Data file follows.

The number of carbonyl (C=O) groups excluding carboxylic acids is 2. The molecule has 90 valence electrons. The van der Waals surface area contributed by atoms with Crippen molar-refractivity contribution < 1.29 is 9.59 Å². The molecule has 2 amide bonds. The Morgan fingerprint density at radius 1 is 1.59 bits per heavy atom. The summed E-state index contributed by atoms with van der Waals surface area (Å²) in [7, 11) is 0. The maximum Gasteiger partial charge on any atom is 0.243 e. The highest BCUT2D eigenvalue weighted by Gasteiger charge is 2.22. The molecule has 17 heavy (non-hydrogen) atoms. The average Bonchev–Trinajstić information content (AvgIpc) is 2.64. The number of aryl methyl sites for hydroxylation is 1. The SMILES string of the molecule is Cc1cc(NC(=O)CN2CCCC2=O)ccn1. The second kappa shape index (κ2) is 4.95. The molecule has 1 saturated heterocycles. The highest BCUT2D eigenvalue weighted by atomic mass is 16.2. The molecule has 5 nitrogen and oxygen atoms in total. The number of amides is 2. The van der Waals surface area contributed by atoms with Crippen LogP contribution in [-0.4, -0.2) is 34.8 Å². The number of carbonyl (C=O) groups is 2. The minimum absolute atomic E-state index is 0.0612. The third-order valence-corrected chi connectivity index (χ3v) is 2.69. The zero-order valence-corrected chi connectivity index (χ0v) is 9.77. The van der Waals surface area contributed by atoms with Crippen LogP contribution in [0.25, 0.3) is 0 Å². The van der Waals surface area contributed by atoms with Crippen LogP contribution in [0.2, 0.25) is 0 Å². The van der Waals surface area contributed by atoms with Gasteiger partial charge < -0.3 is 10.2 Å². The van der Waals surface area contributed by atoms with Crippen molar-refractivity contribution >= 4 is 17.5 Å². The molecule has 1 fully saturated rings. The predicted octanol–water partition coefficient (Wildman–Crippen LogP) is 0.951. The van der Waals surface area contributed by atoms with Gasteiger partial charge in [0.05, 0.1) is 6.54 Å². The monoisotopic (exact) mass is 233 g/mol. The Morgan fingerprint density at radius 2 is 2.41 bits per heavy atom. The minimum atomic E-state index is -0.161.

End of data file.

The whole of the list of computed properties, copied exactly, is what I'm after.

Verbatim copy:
The number of carbonyl (C=O) groups excluding carboxylic acids is 2. The molecule has 90 valence electrons. The van der Waals surface area contributed by atoms with Crippen molar-refractivity contribution < 1.29 is 9.59 Å². The molecule has 2 amide bonds. The Morgan fingerprint density at radius 1 is 1.59 bits per heavy atom. The summed E-state index contributed by atoms with van der Waals surface area (Å²) in [7, 11) is 0. The maximum Gasteiger partial charge on any atom is 0.243 e. The highest BCUT2D eigenvalue weighted by Gasteiger charge is 2.22. The molecule has 17 heavy (non-hydrogen) atoms. The average Bonchev–Trinajstić information content (AvgIpc) is 2.64. The number of aryl methyl sites for hydroxylation is 1. The SMILES string of the molecule is Cc1cc(NC(=O)CN2CCCC2=O)ccn1. The second kappa shape index (κ2) is 4.95. The molecule has 1 saturated heterocycles. The highest BCUT2D eigenvalue weighted by atomic mass is 16.2. The molecule has 5 nitrogen and oxygen atoms in total. The number of amides is 2. The van der Waals surface area contributed by atoms with Crippen LogP contribution in [-0.4, -0.2) is 34.8 Å². The number of carbonyl (C=O) groups is 2. The minimum absolute atomic E-state index is 0.0612. The third-order valence-corrected chi connectivity index (χ3v) is 2.69. The zero-order valence-corrected chi connectivity index (χ0v) is 9.77. The van der Waals surface area contributed by atoms with Crippen LogP contribution in [0.25, 0.3) is 0 Å². The van der Waals surface area contributed by atoms with Crippen LogP contribution in [0.2, 0.25) is 0 Å². The van der Waals surface area contributed by atoms with Gasteiger partial charge < -0.3 is 10.2 Å². The van der Waals surface area contributed by atoms with Crippen molar-refractivity contribution >= 4 is 17.5 Å². The molecule has 1 fully saturated rings. The predicted octanol–water partition coefficient (Wildman–Crippen LogP) is 0.951. The van der Waals surface area contributed by atoms with Gasteiger partial charge in [0.05, 0.1) is 6.54 Å². The monoisotopic (exact) mass is 233 g/mol. The Morgan fingerprint density at radius 2 is 2.41 bits per heavy atom. The minimum atomic E-state index is -0.161.